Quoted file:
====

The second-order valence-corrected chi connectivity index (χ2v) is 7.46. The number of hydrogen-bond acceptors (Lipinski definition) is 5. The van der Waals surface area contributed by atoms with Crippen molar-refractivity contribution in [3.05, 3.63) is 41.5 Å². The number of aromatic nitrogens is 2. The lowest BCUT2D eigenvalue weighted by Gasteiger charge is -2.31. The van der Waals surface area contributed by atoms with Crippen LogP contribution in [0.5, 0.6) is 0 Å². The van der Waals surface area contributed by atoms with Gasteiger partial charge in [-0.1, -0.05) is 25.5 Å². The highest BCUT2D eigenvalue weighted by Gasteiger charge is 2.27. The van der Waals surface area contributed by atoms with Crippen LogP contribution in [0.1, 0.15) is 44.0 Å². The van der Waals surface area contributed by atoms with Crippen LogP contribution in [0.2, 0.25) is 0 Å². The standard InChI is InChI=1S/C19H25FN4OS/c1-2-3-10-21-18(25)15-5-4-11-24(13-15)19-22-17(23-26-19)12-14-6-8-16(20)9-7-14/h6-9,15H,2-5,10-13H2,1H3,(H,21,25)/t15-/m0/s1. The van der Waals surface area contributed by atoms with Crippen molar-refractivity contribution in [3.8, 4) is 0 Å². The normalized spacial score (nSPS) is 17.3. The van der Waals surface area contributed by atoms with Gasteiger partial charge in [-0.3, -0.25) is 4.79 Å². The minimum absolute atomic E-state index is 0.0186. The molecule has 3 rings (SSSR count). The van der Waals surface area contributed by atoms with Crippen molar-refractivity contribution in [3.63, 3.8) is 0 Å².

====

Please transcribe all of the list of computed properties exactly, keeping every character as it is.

The second-order valence-corrected chi connectivity index (χ2v) is 7.46. The number of hydrogen-bond acceptors (Lipinski definition) is 5. The van der Waals surface area contributed by atoms with Crippen molar-refractivity contribution in [3.05, 3.63) is 41.5 Å². The number of aromatic nitrogens is 2. The lowest BCUT2D eigenvalue weighted by Gasteiger charge is -2.31. The van der Waals surface area contributed by atoms with Crippen LogP contribution in [0.5, 0.6) is 0 Å². The van der Waals surface area contributed by atoms with Gasteiger partial charge in [-0.1, -0.05) is 25.5 Å². The highest BCUT2D eigenvalue weighted by Gasteiger charge is 2.27. The van der Waals surface area contributed by atoms with Crippen LogP contribution in [0.1, 0.15) is 44.0 Å². The van der Waals surface area contributed by atoms with Crippen LogP contribution in [0.2, 0.25) is 0 Å². The standard InChI is InChI=1S/C19H25FN4OS/c1-2-3-10-21-18(25)15-5-4-11-24(13-15)19-22-17(23-26-19)12-14-6-8-16(20)9-7-14/h6-9,15H,2-5,10-13H2,1H3,(H,21,25)/t15-/m0/s1. The van der Waals surface area contributed by atoms with Crippen molar-refractivity contribution in [3.8, 4) is 0 Å². The normalized spacial score (nSPS) is 17.3. The van der Waals surface area contributed by atoms with Gasteiger partial charge in [-0.3, -0.25) is 4.79 Å². The minimum absolute atomic E-state index is 0.0186. The molecule has 3 rings (SSSR count). The van der Waals surface area contributed by atoms with Crippen molar-refractivity contribution in [3.63, 3.8) is 0 Å².